# Spectral density estimation for limited data

We need an idea of the frequencies in the time series shown.

What can we expect from nonparametric spectrum estimation? Observing that much power is in frequency 4 years, of which we have only one period.

May we improve the result by proper window design, and what recommendations then?

We have modeled the logseries with an AR1 process. Far from perfect fit, but it serves some practical risk management purposes. How would you decide between nonparametric spectrum estimation or using the model's spectrum?

We are doing our research on spectral methods, but hope for some advice from practitioners. Given the limited data, how best go about obtaining important frequencies? When attempting to determine what frequencies contribute the most to the variance of a process my research group relies heavily on multitaper spectral estimation techniques. This involves estimating multiple spectra with different tapers / windows and using the weighted average as the overall estimate.

Specifically, we use Discrete Prolate Spheriodal Sequences (DPSS's or Slepian sequences (named after their "discoverer")) as our windows because they are doubly orthogonal and provide an optimal trade off between bias and variance (Spectrum Estimation and Harmonic Analysis - DJ Thomson - 1982).

One method to determine which frequencies are important is the harmonic F-test which determines "how sinusoidal" a particular frequency is in the data. There are other methods that can be used, the harmonic F-test is one of the more simple.

R has a software package "multitaper" and Matlab has the function "pmtm()". This method of estimation is parametric in the sense that in order to compute the windows, one parameters must be assigned: NW (the time bandwidth parameter) which is normally 3 < NW < 20 (for most purposes I have seen it is defaulted to 4). This parameter sets the width of the window (W) based on the amount of data that is available (N). Lastly, you must decide how many windows you would like to use (K) where K <= floor(2*NW-1). The tapers after 2*NW actually concentrate power outside of -W to W.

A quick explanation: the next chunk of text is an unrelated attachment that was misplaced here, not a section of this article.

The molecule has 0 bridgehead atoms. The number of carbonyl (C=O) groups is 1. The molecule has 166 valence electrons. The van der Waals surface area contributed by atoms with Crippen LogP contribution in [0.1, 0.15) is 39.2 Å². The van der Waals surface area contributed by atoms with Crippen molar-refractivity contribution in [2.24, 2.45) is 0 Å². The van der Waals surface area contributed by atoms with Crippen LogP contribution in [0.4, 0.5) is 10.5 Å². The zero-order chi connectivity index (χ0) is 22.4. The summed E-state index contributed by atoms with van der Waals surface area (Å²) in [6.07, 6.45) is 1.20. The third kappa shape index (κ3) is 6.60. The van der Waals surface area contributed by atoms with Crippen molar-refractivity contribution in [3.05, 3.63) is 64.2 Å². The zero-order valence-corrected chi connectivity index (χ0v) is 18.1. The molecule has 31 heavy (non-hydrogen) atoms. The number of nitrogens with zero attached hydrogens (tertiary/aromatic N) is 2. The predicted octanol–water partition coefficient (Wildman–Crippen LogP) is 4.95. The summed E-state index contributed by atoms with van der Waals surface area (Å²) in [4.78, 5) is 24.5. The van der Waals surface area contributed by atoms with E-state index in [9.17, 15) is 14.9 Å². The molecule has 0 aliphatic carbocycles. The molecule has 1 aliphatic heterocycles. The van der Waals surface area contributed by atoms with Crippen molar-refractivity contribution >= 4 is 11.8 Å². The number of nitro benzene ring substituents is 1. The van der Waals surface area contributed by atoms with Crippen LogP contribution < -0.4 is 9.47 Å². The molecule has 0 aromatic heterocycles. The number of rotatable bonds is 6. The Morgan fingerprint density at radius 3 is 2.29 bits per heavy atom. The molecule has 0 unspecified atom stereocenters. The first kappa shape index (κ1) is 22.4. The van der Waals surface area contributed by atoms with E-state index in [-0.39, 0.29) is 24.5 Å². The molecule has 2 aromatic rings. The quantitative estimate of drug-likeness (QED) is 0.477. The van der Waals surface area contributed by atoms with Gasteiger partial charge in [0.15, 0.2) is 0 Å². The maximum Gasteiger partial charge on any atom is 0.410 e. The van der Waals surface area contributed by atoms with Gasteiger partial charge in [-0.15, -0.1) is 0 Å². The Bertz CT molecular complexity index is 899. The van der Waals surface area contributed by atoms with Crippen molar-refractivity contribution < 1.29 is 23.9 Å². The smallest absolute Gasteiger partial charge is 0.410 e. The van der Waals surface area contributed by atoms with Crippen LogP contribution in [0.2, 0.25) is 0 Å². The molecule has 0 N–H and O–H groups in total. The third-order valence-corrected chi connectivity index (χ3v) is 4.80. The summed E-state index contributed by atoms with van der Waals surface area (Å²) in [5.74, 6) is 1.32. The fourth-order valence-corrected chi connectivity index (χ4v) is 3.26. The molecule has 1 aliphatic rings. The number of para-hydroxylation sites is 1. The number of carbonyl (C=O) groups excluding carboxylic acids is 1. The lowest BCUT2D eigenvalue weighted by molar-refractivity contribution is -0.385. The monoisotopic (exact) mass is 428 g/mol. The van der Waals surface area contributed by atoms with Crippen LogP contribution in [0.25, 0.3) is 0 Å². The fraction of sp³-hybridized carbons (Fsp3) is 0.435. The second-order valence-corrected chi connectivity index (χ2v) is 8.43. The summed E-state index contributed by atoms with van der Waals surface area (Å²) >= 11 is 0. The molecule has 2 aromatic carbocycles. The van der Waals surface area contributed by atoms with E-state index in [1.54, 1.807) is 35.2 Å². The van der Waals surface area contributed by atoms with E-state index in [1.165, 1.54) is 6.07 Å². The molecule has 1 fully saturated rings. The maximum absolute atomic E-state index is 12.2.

If you use the multitaper package in R, the defaults are all set and you can get a general idea of the spectrum with very little tinkering.

• Thanks! You're last phrase is great news for us :) Also, you nowhere say that it's foolish to expect results from such small dataset, am I interpreting you correctly? – user3817704 Feb 27 '15 at 21:04
• My understanding is that you require at least 2 periods worth of data in order to obtain a reliable result at a frequency of f=1/P (if 'f' is the frequency of interest with period, P). In other words - the lowest frequency that you would expect to get reliable results would be at a frequency of 1/<2 years> = 0.5 cycles/year. How many data points do you have out of curiosity? – driegert Feb 27 '15 at 21:16
• Yes sorry I haven't specified much. Time series is 250 weekly observations. Ok now I understand we shouldn't expect spectral info for periods above 2 years. The time series shown is the observed excitation of our system. We want to estimate its spectral content so as to predict spectrum of our system's output H(w)^2 S(w). – user3817704 Feb 27 '15 at 21:26